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A Bar at the Folies-Bergère

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Suzon

The model for the barmaid was a woman called 'Suzon'. Very little is known about her, except that she was indeed a barmaid at the Folies Bergère. It is a question of academic debate as to whether the character in the painting is not only a barmaid but also a prostitute. The look on her face is one of the most famous - and mysterious - in art. Here are just a few 'readings' of that look:

"the barmaid... appears before us more as a commodity similar in shape and objective appearance to the bottle on the counter than as a consumer" Carol Armstrong

"daydreaming" Anne Coffin Hanson

"tired and glum" Raymond Mortimer

"absent, weary, dispirited" Francoise Cachin

"detached, melancholy, distracted" Jonathan Jones

"withdrawn and cheerless" Alan Krell

"tired and blank" Hajo Duchtling

"a beautiful girl, truly alive, truly modern, truly 'Folies-Bergère' in the expression on her made-up face" Paul Alexis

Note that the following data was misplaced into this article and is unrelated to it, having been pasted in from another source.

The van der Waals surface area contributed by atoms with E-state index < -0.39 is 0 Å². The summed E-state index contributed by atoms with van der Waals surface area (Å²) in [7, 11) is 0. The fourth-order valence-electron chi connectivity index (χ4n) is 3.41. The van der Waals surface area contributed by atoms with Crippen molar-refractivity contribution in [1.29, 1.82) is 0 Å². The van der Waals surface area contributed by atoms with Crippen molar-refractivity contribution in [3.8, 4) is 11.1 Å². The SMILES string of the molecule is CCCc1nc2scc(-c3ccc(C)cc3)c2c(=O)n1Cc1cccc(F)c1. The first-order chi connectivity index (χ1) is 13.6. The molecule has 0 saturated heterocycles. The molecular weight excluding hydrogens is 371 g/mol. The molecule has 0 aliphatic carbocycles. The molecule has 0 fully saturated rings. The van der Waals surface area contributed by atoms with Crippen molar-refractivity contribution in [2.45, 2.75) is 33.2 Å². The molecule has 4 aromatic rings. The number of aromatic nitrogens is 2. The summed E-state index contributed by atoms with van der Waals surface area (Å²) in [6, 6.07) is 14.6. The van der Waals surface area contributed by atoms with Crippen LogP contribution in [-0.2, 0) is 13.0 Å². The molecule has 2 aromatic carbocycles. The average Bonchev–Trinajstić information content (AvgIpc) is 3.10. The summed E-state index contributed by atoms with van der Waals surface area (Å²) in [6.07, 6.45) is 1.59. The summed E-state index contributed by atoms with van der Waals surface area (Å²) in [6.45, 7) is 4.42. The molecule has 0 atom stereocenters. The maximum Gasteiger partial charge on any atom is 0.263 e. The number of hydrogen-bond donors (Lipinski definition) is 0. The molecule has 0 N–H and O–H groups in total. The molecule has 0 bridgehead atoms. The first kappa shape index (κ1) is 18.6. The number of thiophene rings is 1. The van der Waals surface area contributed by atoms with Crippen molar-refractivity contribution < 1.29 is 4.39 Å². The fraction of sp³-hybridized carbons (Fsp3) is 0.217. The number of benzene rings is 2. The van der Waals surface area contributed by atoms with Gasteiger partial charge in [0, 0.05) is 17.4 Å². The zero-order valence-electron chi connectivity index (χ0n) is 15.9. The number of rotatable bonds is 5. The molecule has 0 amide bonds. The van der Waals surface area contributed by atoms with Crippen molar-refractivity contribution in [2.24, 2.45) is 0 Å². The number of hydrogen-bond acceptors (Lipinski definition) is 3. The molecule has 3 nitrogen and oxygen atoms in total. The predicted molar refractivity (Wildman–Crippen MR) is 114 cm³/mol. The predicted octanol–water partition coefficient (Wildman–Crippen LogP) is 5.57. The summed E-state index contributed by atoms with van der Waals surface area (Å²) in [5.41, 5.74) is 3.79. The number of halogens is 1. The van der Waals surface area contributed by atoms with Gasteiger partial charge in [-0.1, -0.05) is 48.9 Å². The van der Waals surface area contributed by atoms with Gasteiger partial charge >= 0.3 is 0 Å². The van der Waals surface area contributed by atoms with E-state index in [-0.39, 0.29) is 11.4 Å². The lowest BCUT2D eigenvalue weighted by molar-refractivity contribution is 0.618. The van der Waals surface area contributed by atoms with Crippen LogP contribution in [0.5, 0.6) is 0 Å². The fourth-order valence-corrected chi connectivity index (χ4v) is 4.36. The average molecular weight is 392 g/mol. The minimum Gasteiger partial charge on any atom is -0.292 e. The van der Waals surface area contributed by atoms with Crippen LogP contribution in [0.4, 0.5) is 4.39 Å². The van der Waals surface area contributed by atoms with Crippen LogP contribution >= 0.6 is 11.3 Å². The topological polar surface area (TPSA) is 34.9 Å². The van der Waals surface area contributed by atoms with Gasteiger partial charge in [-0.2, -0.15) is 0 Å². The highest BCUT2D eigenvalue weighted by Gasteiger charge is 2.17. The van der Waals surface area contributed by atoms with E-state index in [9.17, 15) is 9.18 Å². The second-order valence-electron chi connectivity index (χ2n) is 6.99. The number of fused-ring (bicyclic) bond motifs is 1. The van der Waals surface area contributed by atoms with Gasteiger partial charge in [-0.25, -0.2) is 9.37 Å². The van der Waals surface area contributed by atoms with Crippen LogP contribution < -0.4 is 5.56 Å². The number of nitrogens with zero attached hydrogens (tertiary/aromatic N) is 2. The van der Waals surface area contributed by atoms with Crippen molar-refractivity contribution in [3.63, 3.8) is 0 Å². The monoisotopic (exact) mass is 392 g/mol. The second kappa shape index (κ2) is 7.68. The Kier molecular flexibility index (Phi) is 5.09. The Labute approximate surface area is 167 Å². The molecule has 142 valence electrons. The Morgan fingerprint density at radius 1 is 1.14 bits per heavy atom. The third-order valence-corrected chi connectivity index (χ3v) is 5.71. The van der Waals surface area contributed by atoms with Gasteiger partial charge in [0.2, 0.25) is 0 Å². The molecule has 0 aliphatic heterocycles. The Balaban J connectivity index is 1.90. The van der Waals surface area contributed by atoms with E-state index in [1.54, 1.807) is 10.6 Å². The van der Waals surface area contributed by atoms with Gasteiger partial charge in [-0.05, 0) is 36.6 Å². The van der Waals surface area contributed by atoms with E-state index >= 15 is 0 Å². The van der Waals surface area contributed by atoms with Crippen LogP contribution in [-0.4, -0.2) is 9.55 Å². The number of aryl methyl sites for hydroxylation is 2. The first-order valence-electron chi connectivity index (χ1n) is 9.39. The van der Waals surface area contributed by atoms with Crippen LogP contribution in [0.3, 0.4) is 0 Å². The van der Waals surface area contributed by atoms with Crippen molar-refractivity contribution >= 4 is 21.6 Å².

" It is perfectly possible, in fact, to imagine the barmaid's face as belonging to a definite state of mind or set of feelings: that of patience perhaps, or boredom and tiredness, or self-containment. We might even have it be 'inexpressive', in the sense of the word that implies thetre is something being deliberately kept back, or that some mistake has been made about how best to signal what one is feeling. But the problem is that all these descriptions fit so easily and so lightly, and none cancels out or dominates the rest; so that I think the viewer ends by accepting - or at least by recognizing - that no one relation with this face and pose and way of oooking will ever quite seem the right one." T.J. Clark

The eye of the painter and the eye of the policeman
Jeanniot's Visit to Manet's Studio, January 1882
Duret on Manet

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Model for the barmaid of 'A Bar at the Folies-Bergère', 1881

(Musée des Beaux Arts, Dijon)

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